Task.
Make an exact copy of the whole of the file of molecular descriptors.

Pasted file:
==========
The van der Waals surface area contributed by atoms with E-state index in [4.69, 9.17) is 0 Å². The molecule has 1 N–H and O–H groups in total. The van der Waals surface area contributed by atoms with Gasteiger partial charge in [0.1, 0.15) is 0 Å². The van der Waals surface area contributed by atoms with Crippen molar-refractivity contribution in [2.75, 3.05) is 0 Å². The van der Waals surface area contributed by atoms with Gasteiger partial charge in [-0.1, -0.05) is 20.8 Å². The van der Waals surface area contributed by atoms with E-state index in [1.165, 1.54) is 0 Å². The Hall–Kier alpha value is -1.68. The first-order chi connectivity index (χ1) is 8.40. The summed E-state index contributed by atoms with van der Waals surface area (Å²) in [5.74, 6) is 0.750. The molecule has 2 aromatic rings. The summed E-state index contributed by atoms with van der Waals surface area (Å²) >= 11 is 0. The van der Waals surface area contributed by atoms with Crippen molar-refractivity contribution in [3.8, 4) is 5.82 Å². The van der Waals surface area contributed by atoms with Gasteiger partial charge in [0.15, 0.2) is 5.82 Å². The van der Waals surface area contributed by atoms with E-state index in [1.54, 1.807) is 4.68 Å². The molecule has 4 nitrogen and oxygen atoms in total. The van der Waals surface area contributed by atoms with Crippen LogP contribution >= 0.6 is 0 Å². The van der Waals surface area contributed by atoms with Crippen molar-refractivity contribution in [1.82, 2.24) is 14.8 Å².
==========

The van der Waals surface area contributed by atoms with E-state index in [4.69, 9.17) is 0 Å². The molecule has 1 N–H and O–H groups in total. The van der Waals surface area contributed by atoms with Gasteiger partial charge in [0.1, 0.15) is 0 Å². The van der Waals surface area contributed by atoms with Crippen molar-refractivity contribution in [2.75, 3.05) is 0 Å². The van der Waals surface area contributed by atoms with Gasteiger partial charge in [-0.1, -0.05) is 20.8 Å². The van der Waals surface area contributed by atoms with E-state index in [1.165, 1.54) is 0 Å². The Hall–Kier alpha value is -1.68. The first-order chi connectivity index (χ1) is 8.40. The summed E-state index contributed by atoms with van der Waals surface area (Å²) in [5.74, 6) is 0.750. The molecule has 2 aromatic rings. The summed E-state index contributed by atoms with van der Waals surface area (Å²) >= 11 is 0. The van der Waals surface area contributed by atoms with Crippen molar-refractivity contribution in [3.8, 4) is 5.82 Å². The van der Waals surface area contributed by atoms with Gasteiger partial charge in [0.15, 0.2) is 5.82 Å². The van der Waals surface area contributed by atoms with E-state index in [1.54, 1.807) is 4.68 Å². The molecule has 4 nitrogen and oxygen atoms in total. The van der Waals surface area contributed by atoms with Crippen LogP contribution >= 0.6 is 0 Å². The van der Waals surface area contributed by atoms with Crippen molar-refractivity contribution in [1.82, 2.24) is 14.8 Å².